April 23, 2008 — Attacks from aggressive conservatives and trenchant criticism from the multicultural left have rendered American 20th-century liberalism — the commitment to an active, democratic, rational government that balances competing interests for the common good — a shell of a political movement and a label that liberal candidates tend to shun. But is all this changing? A University of Virginia panel discussion, to take place April 30, from noon to 1:30 p.m., in the Harrison Auditorium of the Special Collections Library, will ponder the issue.
"For almost 30 years, we have heard about the impending death of liberalism and the irrelevance of liberals," said Siva Vaidhyanathan, organizer of the panel and an associate professor of Media Studies at the University of Virginia. "Our liberal politicians have run from the label and shied away from classic liberal solutions to problems. But now some major writers and thinkers are actively recovering the spirit of the New Deal and Great Society and pushing for a return to pragmatic liberalism.
"We have invited three of the most important voices in American intellectual and political life to consider the promises and challenges of liberalism in the 21st century. This is a major event for the University because it will invoke the spirit of important Virginians such as Thomas Jefferson, James Madison, Robert Kennedy [a 1951 graduate of U.Va.'s School of Law] and former U.Va. faculty member Richard Rorty, who passed away last year," Vaidhyanathan said. "It is also the first high-profile event sponsored by the new Department of Media Studies at the University of Virginia," established last fall.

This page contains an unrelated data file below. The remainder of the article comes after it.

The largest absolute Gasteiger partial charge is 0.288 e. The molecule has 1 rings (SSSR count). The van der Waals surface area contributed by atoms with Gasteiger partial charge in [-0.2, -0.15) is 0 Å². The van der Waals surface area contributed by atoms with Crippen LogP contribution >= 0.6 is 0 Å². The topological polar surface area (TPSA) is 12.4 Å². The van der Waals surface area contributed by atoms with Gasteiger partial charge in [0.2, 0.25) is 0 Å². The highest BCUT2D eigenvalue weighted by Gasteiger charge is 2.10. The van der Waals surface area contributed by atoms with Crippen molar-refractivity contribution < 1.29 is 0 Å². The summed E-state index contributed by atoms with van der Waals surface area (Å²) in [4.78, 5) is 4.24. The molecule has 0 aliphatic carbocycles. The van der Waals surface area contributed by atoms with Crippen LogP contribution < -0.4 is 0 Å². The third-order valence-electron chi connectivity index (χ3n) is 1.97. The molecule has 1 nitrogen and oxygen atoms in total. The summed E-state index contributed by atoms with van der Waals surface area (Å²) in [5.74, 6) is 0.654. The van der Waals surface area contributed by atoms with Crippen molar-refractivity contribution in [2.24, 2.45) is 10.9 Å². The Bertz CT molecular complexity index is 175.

"And it's no accident that it will occur on the same day that that great American liberal, Bruce Springsteen, plays at the John Paul Jones Arena," Vaidhyanathan said. "Springsteen's work expresses all the optimism, dynamism and complexity of America. American liberalism tries to make sense of all of that as well."
The panel discussion, which is free and open to the public, will broach questions such as, "What aspects of 20th-century American liberalism are inappropriate for the 21st century?," "Is the United States a fundamentally conservative nation?," "Can our fractured and hyperactive media environment foster a sense of common purpose or tolerate the deliberate temperament of liberalism?," and "Can liberalism thrive in an increasingly diverse United States — i.e., can it contain multitudes?"
Speakers at this event are:
• Eric Alterman, professor of English and journalism at Brooklyn College and the CUNY Graduate School of Journalism. He is the media columnist for The Nation and the author of seven books, most recently "Why We're Liberals: A Political Handbook for Post-Bush America" (Viking, 2008).
• Angela Dillard, associate professor of Afro-American and African Studies at the University of Michigan and author of "Faith in the City: Preaching Radical Social Change in Detroit" (University of Michigan Press, 2007) and "Guess Who's Coming to Dinner Now?: Multicultural Conservatism in America" (NYU Press, 2001).
• Todd Gitlin, professor of journalism and sociology and chairman of the Ph.D. program in communications at Columbia University. A sociologist, cultural analyst and award-winning novelist, he is the author of 12 books, most recently "The Bulldozer and the Big Tent: Blind Republicans, Lame Democrats, and the Recovery of American Ideals" (John Wiley and Sons, 2007).
• Bruce A. Williams, professor of media studies at the University of Virginia and co-author (with Michael X. Delli Carpini) of the forthcoming book, "And the Walls Came Tumbling Down: The Eroding Boundaries Between News and Entertainment and What They Mean for Mediated Politics in The 21st Century."
The event, made possible by a gift from Discovery Communications LLC, will be followed by a book signing.